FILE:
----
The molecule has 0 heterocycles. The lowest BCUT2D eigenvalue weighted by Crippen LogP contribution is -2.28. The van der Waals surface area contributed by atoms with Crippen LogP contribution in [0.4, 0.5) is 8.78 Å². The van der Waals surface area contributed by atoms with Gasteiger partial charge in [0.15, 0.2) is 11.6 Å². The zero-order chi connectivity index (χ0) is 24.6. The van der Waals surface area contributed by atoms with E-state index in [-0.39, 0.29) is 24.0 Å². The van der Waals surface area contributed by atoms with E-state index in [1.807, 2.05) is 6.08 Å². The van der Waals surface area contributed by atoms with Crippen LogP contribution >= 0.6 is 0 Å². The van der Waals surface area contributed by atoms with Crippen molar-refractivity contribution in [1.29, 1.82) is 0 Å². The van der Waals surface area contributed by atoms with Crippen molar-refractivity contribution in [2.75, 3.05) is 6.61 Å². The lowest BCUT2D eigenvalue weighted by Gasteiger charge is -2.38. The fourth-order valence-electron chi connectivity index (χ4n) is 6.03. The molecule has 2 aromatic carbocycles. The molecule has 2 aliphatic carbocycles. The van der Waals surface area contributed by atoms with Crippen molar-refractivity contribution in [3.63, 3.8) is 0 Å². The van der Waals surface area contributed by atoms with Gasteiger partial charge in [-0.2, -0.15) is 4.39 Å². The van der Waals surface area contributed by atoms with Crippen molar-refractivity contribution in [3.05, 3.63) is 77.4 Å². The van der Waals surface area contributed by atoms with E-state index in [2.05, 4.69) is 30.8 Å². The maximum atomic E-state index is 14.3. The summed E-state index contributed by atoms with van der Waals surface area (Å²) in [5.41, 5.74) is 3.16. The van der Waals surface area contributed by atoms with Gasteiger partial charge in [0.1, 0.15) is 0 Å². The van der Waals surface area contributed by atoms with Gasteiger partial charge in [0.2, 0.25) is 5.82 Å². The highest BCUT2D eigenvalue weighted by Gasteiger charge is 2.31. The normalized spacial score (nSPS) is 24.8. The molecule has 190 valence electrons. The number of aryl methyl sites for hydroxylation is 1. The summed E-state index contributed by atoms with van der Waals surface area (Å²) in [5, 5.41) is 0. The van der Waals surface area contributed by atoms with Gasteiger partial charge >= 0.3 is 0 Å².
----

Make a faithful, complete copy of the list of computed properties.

The molecule has 0 heterocycles. The lowest BCUT2D eigenvalue weighted by Crippen LogP contribution is -2.28. The van der Waals surface area contributed by atoms with Crippen LogP contribution in [0.4, 0.5) is 8.78 Å². The van der Waals surface area contributed by atoms with Gasteiger partial charge in [0.15, 0.2) is 11.6 Å². The zero-order chi connectivity index (χ0) is 24.6. The van der Waals surface area contributed by atoms with E-state index in [-0.39, 0.29) is 24.0 Å². The van der Waals surface area contributed by atoms with E-state index in [1.807, 2.05) is 6.08 Å². The van der Waals surface area contributed by atoms with Crippen LogP contribution >= 0.6 is 0 Å². The van der Waals surface area contributed by atoms with Crippen molar-refractivity contribution in [1.29, 1.82) is 0 Å². The van der Waals surface area contributed by atoms with Crippen molar-refractivity contribution in [2.75, 3.05) is 6.61 Å². The lowest BCUT2D eigenvalue weighted by Gasteiger charge is -2.38. The fourth-order valence-electron chi connectivity index (χ4n) is 6.03. The molecule has 2 aromatic carbocycles. The molecule has 2 aliphatic carbocycles. The van der Waals surface area contributed by atoms with Crippen molar-refractivity contribution in [3.63, 3.8) is 0 Å². The van der Waals surface area contributed by atoms with Gasteiger partial charge in [-0.2, -0.15) is 4.39 Å². The van der Waals surface area contributed by atoms with Crippen molar-refractivity contribution in [3.05, 3.63) is 77.4 Å². The van der Waals surface area contributed by atoms with E-state index in [2.05, 4.69) is 30.8 Å². The maximum atomic E-state index is 14.3. The summed E-state index contributed by atoms with van der Waals surface area (Å²) in [5.41, 5.74) is 3.16. The van der Waals surface area contributed by atoms with Gasteiger partial charge in [0.1, 0.15) is 0 Å². The van der Waals surface area contributed by atoms with Gasteiger partial charge in [0.2, 0.25) is 5.82 Å². The highest BCUT2D eigenvalue weighted by Gasteiger charge is 2.31. The normalized spacial score (nSPS) is 24.8. The molecule has 190 valence electrons. The number of aryl methyl sites for hydroxylation is 1. The summed E-state index contributed by atoms with van der Waals surface area (Å²) in [5, 5.41) is 0. The van der Waals surface area contributed by atoms with Gasteiger partial charge >= 0.3 is 0 Å².